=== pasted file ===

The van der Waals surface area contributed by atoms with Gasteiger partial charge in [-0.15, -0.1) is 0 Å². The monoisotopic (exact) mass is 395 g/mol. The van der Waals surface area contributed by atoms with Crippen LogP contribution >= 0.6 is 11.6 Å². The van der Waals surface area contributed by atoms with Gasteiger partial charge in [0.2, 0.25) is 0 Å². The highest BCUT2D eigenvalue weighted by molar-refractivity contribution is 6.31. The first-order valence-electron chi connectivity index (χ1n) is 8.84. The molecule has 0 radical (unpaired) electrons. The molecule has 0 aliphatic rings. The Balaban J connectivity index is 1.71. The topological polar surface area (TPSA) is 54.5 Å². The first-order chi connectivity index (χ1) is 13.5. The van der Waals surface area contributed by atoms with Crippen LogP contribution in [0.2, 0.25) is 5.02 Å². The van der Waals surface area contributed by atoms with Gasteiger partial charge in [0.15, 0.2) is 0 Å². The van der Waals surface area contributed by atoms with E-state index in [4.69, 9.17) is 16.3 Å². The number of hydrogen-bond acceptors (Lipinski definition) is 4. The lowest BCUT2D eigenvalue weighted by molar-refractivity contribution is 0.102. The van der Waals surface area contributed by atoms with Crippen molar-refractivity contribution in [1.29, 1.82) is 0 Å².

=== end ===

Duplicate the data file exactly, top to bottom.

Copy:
The van der Waals surface area contributed by atoms with Gasteiger partial charge in [-0.15, -0.1) is 0 Å². The monoisotopic (exact) mass is 395 g/mol. The van der Waals surface area contributed by atoms with Crippen LogP contribution >= 0.6 is 11.6 Å². The van der Waals surface area contributed by atoms with Gasteiger partial charge in [0.2, 0.25) is 0 Å². The highest BCUT2D eigenvalue weighted by molar-refractivity contribution is 6.31. The first-order valence-electron chi connectivity index (χ1n) is 8.84. The molecule has 0 radical (unpaired) electrons. The molecule has 0 aliphatic rings. The Balaban J connectivity index is 1.71. The topological polar surface area (TPSA) is 54.5 Å². The first-order chi connectivity index (χ1) is 13.5. The van der Waals surface area contributed by atoms with Crippen LogP contribution in [0.2, 0.25) is 5.02 Å². The van der Waals surface area contributed by atoms with Gasteiger partial charge in [0.15, 0.2) is 0 Å². The van der Waals surface area contributed by atoms with E-state index in [4.69, 9.17) is 16.3 Å². The number of hydrogen-bond acceptors (Lipinski definition) is 4. The lowest BCUT2D eigenvalue weighted by molar-refractivity contribution is 0.102. The van der Waals surface area contributed by atoms with Crippen molar-refractivity contribution in [1.29, 1.82) is 0 Å².